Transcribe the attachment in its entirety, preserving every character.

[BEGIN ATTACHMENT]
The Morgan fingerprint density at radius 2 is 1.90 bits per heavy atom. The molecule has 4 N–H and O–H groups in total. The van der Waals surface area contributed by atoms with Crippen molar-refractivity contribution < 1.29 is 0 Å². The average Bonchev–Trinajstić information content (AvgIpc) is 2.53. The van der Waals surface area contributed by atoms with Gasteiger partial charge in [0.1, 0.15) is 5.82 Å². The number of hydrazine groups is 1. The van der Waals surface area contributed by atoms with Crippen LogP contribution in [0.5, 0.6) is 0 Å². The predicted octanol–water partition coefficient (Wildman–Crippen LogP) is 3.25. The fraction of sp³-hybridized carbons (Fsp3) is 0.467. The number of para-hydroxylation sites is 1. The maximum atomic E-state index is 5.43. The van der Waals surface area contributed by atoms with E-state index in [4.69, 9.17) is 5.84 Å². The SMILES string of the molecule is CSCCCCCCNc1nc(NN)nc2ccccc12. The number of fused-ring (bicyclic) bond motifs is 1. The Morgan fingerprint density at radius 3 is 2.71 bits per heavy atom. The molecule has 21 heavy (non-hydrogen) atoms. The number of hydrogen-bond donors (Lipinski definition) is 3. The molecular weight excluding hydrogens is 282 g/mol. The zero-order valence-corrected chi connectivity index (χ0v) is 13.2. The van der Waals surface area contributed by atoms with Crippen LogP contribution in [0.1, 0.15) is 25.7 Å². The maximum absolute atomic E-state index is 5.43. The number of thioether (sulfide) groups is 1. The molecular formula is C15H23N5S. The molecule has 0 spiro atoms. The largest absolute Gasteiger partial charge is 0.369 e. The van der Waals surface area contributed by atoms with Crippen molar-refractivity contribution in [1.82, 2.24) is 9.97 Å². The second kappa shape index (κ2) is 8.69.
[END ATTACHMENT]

The Morgan fingerprint density at radius 2 is 1.90 bits per heavy atom. The molecule has 4 N–H and O–H groups in total. The van der Waals surface area contributed by atoms with Crippen molar-refractivity contribution < 1.29 is 0 Å². The average Bonchev–Trinajstić information content (AvgIpc) is 2.53. The van der Waals surface area contributed by atoms with Gasteiger partial charge in [0.1, 0.15) is 5.82 Å². The number of hydrazine groups is 1. The van der Waals surface area contributed by atoms with Crippen LogP contribution in [0.5, 0.6) is 0 Å². The predicted octanol–water partition coefficient (Wildman–Crippen LogP) is 3.25. The fraction of sp³-hybridized carbons (Fsp3) is 0.467. The number of para-hydroxylation sites is 1. The maximum atomic E-state index is 5.43. The van der Waals surface area contributed by atoms with E-state index in [4.69, 9.17) is 5.84 Å². The SMILES string of the molecule is CSCCCCCCNc1nc(NN)nc2ccccc12. The number of fused-ring (bicyclic) bond motifs is 1. The Morgan fingerprint density at radius 3 is 2.71 bits per heavy atom. The molecule has 21 heavy (non-hydrogen) atoms. The number of hydrogen-bond donors (Lipinski definition) is 3. The molecular weight excluding hydrogens is 282 g/mol. The zero-order valence-corrected chi connectivity index (χ0v) is 13.2. The van der Waals surface area contributed by atoms with Crippen LogP contribution in [0.1, 0.15) is 25.7 Å². The maximum absolute atomic E-state index is 5.43. The number of thioether (sulfide) groups is 1. The molecular formula is C15H23N5S. The molecule has 0 spiro atoms. The largest absolute Gasteiger partial charge is 0.369 e. The van der Waals surface area contributed by atoms with Crippen molar-refractivity contribution in [1.82, 2.24) is 9.97 Å². The second kappa shape index (κ2) is 8.69.